Q: What is your present job title and can you describe your role within your organisation?
SK: I am the CEO of the national association of children’s hospices in Germany. My role is defined by the statutes and the mission statement of the charity. Therefore, our priorities are around information, advocacy and advice and support to children's hospice initiatives and children's hospice services. Above all, at the centre of our activities are the families and their children with life-threatening and life limiting diseases.
We achieve our ‘information to the public’ goals through a strong public presence, through events for the public and the families and through publications; our service mentality and helpline for professionals, families with sick children and people in bereavement who lost a child. Advocacy is a great part of our tasks, we lobby on all levels, in politics and with health insurances to ameliorate the support for child hospice organisations.
I am responsible for all activities, for the development of standards in the child hospice field, for the introduction of quality measurements, and finally, the biggest challenge, to find supporters and donors, to finance all our activities.
Q: Please would you tell us a little about yourself?
SK: Work is my passion, family my life! I live together with my partner in a small village in the black forest. We have two grown up children living with us, a daughter of 17 and a son of 19. Both still go to school, but have learnt to adapt to our busy lives.
We also share the house with the mother of my partner, who had a stroke three years ago. She lost her speech and she cannot move her right arm and leg. Therefore, we experience for ourselves how challenging it is to feel responsible and to organize care for a family member with massive handicaps. My partner is a very loving son for his mother and takes very good care of her.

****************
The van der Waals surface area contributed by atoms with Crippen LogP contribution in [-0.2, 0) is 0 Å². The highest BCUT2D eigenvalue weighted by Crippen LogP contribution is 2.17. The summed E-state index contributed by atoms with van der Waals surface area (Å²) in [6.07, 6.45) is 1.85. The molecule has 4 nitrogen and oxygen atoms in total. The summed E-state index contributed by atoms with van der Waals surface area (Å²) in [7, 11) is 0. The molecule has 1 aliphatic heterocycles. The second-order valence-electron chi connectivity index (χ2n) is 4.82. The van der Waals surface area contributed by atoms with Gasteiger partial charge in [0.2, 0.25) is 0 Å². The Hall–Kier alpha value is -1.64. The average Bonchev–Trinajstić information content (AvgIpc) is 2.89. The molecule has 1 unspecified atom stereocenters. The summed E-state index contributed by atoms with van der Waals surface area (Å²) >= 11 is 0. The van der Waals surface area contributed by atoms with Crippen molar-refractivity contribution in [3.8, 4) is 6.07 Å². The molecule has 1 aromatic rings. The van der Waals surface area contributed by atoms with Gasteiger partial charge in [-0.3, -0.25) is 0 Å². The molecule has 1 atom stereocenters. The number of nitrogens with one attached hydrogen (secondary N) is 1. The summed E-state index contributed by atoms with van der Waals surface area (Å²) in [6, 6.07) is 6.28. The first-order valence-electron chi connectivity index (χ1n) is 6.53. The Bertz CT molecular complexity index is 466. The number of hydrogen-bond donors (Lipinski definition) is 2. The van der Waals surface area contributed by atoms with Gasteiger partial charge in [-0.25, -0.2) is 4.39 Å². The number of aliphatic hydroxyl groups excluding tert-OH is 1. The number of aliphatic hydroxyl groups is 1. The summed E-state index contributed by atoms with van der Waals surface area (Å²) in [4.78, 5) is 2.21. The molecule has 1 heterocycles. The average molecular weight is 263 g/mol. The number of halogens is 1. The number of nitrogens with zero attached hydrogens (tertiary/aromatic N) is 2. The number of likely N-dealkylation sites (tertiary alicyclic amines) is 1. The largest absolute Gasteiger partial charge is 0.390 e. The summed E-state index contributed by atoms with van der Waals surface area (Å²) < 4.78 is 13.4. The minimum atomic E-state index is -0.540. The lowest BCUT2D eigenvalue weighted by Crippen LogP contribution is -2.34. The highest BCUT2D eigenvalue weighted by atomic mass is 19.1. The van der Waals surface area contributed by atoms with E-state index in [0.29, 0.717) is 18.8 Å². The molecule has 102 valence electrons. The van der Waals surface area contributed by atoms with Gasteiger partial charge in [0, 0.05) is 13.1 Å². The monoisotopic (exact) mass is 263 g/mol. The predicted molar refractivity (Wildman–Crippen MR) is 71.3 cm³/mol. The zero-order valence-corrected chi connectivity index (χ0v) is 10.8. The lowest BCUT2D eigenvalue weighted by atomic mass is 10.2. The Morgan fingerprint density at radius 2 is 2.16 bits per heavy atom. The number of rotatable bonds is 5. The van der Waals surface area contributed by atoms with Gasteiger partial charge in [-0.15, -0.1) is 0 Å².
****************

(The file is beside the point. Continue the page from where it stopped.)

My biological and beloved daughter lives close to us in Freiburg. She followed my steps to Northern Ireland and gave birth to a very tiny girl, Matilda, three years ago. The ‘wee’ child is the joy of the whole family. She is healthy, despite only weighing 1200 grams at birth. She is a bit spoilt and – maybe due to the prematurity – also very determined! She was blessed with a brother, Leander, just 2 months ago, healthy and heavy and very relaxed. A wonderful grandson for us.
And finally, my greatest friend and joy for the last 10 years, my dog Polly, who listened to all the stories about sick children and just everything that moved my mind, had to leave me only a few weeks ago. I miss her so much and yet, my job is so demanding and involves so much travelling that I just must be sensible and wait until I retire to find a new friend.
If somebody would ask me, what I like doing, I would answer – spending time with my family – picnicking in nature, walking and enjoying the peace around me. I always find solutions when I walk; just walk and walk and walk.
Q: What drew you to work in the field of children’s palliative care, what motivates you to continue and how long have you worked in the field?
SK: As a social worker I experienced working with children in many different fields. I started in a children’s home, then kindergarten, then youth club and finally in a family planning organisation. I met women and families who had to decide on continuing pregnancy with a severely handicapped foetus.